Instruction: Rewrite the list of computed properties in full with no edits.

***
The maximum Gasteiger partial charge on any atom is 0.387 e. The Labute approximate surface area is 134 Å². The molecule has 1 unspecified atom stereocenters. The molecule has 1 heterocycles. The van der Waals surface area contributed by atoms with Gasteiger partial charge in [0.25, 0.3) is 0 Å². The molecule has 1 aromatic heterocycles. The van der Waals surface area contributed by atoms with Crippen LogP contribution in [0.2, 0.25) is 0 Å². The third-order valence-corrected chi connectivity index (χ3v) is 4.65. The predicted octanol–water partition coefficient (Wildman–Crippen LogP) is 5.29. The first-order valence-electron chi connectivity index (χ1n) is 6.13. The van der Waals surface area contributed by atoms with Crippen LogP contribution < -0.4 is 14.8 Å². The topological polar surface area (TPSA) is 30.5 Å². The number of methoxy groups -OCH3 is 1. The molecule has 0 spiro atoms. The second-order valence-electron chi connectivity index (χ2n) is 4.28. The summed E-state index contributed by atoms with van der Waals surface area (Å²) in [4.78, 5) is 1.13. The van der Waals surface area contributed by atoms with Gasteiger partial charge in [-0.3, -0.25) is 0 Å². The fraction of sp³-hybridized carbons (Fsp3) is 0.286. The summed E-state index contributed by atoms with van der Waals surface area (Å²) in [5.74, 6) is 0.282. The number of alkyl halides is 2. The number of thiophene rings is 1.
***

The maximum Gasteiger partial charge on any atom is 0.387 e. The Labute approximate surface area is 134 Å². The molecule has 1 unspecified atom stereocenters. The molecule has 1 heterocycles. The van der Waals surface area contributed by atoms with Gasteiger partial charge in [0.25, 0.3) is 0 Å². The molecule has 1 aromatic heterocycles. The van der Waals surface area contributed by atoms with Crippen LogP contribution in [0.2, 0.25) is 0 Å². The third-order valence-corrected chi connectivity index (χ3v) is 4.65. The predicted octanol–water partition coefficient (Wildman–Crippen LogP) is 5.29. The first-order valence-electron chi connectivity index (χ1n) is 6.13. The van der Waals surface area contributed by atoms with Crippen LogP contribution < -0.4 is 14.8 Å². The topological polar surface area (TPSA) is 30.5 Å². The number of methoxy groups -OCH3 is 1. The molecule has 0 spiro atoms. The second-order valence-electron chi connectivity index (χ2n) is 4.28. The summed E-state index contributed by atoms with van der Waals surface area (Å²) in [4.78, 5) is 1.13. The van der Waals surface area contributed by atoms with Gasteiger partial charge in [-0.3, -0.25) is 0 Å². The fraction of sp³-hybridized carbons (Fsp3) is 0.286. The summed E-state index contributed by atoms with van der Waals surface area (Å²) in [5.74, 6) is 0.282. The number of alkyl halides is 2. The number of thiophene rings is 1.